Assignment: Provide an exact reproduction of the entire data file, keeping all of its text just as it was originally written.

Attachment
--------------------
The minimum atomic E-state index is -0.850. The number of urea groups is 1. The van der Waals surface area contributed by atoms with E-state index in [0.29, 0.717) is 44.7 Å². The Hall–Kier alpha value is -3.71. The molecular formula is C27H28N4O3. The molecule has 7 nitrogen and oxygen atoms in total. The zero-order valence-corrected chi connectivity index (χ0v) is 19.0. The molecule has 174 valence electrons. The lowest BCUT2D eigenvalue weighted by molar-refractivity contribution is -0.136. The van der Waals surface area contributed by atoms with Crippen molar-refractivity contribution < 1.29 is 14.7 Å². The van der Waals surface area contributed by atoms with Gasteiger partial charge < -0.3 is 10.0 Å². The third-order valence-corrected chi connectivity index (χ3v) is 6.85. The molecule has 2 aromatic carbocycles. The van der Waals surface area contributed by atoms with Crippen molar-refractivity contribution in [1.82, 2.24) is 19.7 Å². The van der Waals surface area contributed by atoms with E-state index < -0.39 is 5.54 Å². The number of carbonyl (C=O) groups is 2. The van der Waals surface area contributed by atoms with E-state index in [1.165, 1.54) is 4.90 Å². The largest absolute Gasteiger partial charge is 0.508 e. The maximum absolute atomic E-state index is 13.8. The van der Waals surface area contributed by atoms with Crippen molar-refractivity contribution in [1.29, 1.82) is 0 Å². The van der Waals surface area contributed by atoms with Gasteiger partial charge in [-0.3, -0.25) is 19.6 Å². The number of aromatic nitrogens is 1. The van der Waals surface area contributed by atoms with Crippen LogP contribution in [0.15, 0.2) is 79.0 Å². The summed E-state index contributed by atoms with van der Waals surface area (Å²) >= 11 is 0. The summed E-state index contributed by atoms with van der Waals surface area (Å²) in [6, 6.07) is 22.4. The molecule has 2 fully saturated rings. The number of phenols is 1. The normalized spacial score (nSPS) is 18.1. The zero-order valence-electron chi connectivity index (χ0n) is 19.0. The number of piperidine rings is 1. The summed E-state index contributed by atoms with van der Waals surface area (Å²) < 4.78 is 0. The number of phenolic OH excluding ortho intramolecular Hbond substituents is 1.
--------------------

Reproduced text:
The minimum atomic E-state index is -0.850. The number of urea groups is 1. The van der Waals surface area contributed by atoms with E-state index in [0.29, 0.717) is 44.7 Å². The Hall–Kier alpha value is -3.71. The molecular formula is C27H28N4O3. The molecule has 7 nitrogen and oxygen atoms in total. The zero-order valence-corrected chi connectivity index (χ0v) is 19.0. The molecule has 174 valence electrons. The lowest BCUT2D eigenvalue weighted by molar-refractivity contribution is -0.136. The van der Waals surface area contributed by atoms with Crippen molar-refractivity contribution < 1.29 is 14.7 Å². The van der Waals surface area contributed by atoms with Gasteiger partial charge < -0.3 is 10.0 Å². The third-order valence-corrected chi connectivity index (χ3v) is 6.85. The molecule has 2 aromatic carbocycles. The van der Waals surface area contributed by atoms with Crippen molar-refractivity contribution in [1.82, 2.24) is 19.7 Å². The van der Waals surface area contributed by atoms with E-state index < -0.39 is 5.54 Å². The number of carbonyl (C=O) groups is 2. The van der Waals surface area contributed by atoms with E-state index in [1.165, 1.54) is 4.90 Å². The largest absolute Gasteiger partial charge is 0.508 e. The maximum absolute atomic E-state index is 13.8. The van der Waals surface area contributed by atoms with Crippen molar-refractivity contribution in [1.29, 1.82) is 0 Å². The van der Waals surface area contributed by atoms with Gasteiger partial charge in [-0.3, -0.25) is 19.6 Å². The number of aromatic nitrogens is 1. The van der Waals surface area contributed by atoms with Crippen LogP contribution in [0.15, 0.2) is 79.0 Å². The summed E-state index contributed by atoms with van der Waals surface area (Å²) >= 11 is 0. The summed E-state index contributed by atoms with van der Waals surface area (Å²) in [6, 6.07) is 22.4. The molecule has 2 fully saturated rings. The number of phenols is 1. The normalized spacial score (nSPS) is 18.1. The zero-order valence-electron chi connectivity index (χ0n) is 19.0. The number of piperidine rings is 1. The summed E-state index contributed by atoms with van der Waals surface area (Å²) < 4.78 is 0. The number of phenolic OH excluding ortho intramolecular Hbond substituents is 1.